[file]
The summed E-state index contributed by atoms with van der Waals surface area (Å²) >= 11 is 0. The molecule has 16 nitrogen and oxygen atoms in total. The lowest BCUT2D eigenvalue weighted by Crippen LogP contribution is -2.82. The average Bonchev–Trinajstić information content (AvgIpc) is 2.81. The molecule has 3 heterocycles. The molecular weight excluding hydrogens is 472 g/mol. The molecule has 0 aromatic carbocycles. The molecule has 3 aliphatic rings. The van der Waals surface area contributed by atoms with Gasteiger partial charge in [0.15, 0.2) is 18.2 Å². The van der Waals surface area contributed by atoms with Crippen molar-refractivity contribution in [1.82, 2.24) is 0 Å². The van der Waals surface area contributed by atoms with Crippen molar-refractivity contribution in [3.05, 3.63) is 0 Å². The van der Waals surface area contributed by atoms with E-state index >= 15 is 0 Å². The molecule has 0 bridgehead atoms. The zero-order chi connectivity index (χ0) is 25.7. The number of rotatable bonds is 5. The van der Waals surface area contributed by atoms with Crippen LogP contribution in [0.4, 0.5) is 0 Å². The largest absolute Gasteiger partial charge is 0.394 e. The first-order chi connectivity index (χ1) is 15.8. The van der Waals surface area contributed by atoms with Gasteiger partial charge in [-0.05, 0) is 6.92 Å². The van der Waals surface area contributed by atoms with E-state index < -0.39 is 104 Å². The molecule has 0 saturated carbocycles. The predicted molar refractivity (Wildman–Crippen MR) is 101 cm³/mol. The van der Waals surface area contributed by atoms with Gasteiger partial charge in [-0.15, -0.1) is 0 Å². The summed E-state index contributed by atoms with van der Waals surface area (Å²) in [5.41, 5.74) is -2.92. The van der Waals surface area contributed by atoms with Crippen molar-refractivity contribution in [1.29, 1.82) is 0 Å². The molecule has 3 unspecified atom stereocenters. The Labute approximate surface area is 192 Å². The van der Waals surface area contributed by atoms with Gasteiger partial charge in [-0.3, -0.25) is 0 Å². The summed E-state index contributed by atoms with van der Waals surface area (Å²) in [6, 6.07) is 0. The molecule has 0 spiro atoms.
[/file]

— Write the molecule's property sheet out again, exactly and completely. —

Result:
The summed E-state index contributed by atoms with van der Waals surface area (Å²) >= 11 is 0. The molecule has 16 nitrogen and oxygen atoms in total. The lowest BCUT2D eigenvalue weighted by Crippen LogP contribution is -2.82. The average Bonchev–Trinajstić information content (AvgIpc) is 2.81. The molecule has 3 heterocycles. The molecular weight excluding hydrogens is 472 g/mol. The molecule has 0 aromatic carbocycles. The molecule has 3 aliphatic rings. The van der Waals surface area contributed by atoms with Gasteiger partial charge in [0.15, 0.2) is 18.2 Å². The van der Waals surface area contributed by atoms with Crippen molar-refractivity contribution in [1.82, 2.24) is 0 Å². The van der Waals surface area contributed by atoms with Crippen molar-refractivity contribution in [3.05, 3.63) is 0 Å². The van der Waals surface area contributed by atoms with E-state index >= 15 is 0 Å². The molecule has 0 bridgehead atoms. The zero-order chi connectivity index (χ0) is 25.7. The number of rotatable bonds is 5. The van der Waals surface area contributed by atoms with Crippen LogP contribution in [0.4, 0.5) is 0 Å². The largest absolute Gasteiger partial charge is 0.394 e. The first-order chi connectivity index (χ1) is 15.8. The van der Waals surface area contributed by atoms with Gasteiger partial charge in [-0.05, 0) is 6.92 Å². The van der Waals surface area contributed by atoms with E-state index < -0.39 is 104 Å². The molecule has 0 saturated carbocycles. The predicted molar refractivity (Wildman–Crippen MR) is 101 cm³/mol. The van der Waals surface area contributed by atoms with Gasteiger partial charge in [-0.15, -0.1) is 0 Å². The summed E-state index contributed by atoms with van der Waals surface area (Å²) in [5.41, 5.74) is -2.92. The van der Waals surface area contributed by atoms with Crippen molar-refractivity contribution in [1.29, 1.82) is 0 Å². The molecule has 3 unspecified atom stereocenters. The Labute approximate surface area is 192 Å². The van der Waals surface area contributed by atoms with Gasteiger partial charge in [-0.3, -0.25) is 0 Å². The summed E-state index contributed by atoms with van der Waals surface area (Å²) in [6, 6.07) is 0. The molecule has 0 spiro atoms.